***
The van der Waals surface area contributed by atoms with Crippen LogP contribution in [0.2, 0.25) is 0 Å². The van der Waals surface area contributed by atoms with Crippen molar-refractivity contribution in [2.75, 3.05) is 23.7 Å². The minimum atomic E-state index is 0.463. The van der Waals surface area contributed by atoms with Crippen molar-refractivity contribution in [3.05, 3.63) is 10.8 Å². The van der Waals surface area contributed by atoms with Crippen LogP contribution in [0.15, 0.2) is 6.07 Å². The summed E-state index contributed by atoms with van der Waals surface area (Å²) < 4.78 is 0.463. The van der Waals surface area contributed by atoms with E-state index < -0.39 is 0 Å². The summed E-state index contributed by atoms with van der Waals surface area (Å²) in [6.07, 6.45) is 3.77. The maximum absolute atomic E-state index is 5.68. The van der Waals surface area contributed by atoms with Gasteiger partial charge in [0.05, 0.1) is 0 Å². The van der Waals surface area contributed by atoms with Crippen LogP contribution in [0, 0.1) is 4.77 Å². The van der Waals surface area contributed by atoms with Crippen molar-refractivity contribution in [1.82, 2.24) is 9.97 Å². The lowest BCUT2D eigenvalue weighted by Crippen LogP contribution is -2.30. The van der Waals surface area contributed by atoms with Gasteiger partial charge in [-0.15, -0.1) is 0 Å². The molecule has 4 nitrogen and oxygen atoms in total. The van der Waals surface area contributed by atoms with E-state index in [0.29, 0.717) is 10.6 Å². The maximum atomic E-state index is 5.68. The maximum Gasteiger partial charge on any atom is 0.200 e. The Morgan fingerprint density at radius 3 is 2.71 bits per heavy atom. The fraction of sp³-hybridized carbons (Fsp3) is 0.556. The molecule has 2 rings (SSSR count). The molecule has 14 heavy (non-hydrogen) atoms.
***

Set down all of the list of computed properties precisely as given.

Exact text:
The van der Waals surface area contributed by atoms with Crippen LogP contribution in [0.2, 0.25) is 0 Å². The van der Waals surface area contributed by atoms with Crippen molar-refractivity contribution in [2.75, 3.05) is 23.7 Å². The minimum atomic E-state index is 0.463. The van der Waals surface area contributed by atoms with Crippen molar-refractivity contribution in [3.05, 3.63) is 10.8 Å². The van der Waals surface area contributed by atoms with Crippen LogP contribution in [0.15, 0.2) is 6.07 Å². The summed E-state index contributed by atoms with van der Waals surface area (Å²) < 4.78 is 0.463. The van der Waals surface area contributed by atoms with E-state index < -0.39 is 0 Å². The summed E-state index contributed by atoms with van der Waals surface area (Å²) in [6.07, 6.45) is 3.77. The maximum absolute atomic E-state index is 5.68. The van der Waals surface area contributed by atoms with Gasteiger partial charge in [0.05, 0.1) is 0 Å². The van der Waals surface area contributed by atoms with Crippen LogP contribution in [0, 0.1) is 4.77 Å². The van der Waals surface area contributed by atoms with Crippen molar-refractivity contribution in [1.82, 2.24) is 9.97 Å². The lowest BCUT2D eigenvalue weighted by Crippen LogP contribution is -2.30. The van der Waals surface area contributed by atoms with Gasteiger partial charge in [-0.15, -0.1) is 0 Å². The molecule has 4 nitrogen and oxygen atoms in total. The van der Waals surface area contributed by atoms with E-state index in [0.29, 0.717) is 10.6 Å². The maximum atomic E-state index is 5.68. The maximum Gasteiger partial charge on any atom is 0.200 e. The Morgan fingerprint density at radius 3 is 2.71 bits per heavy atom. The fraction of sp³-hybridized carbons (Fsp3) is 0.556. The molecule has 2 rings (SSSR count). The molecule has 14 heavy (non-hydrogen) atoms.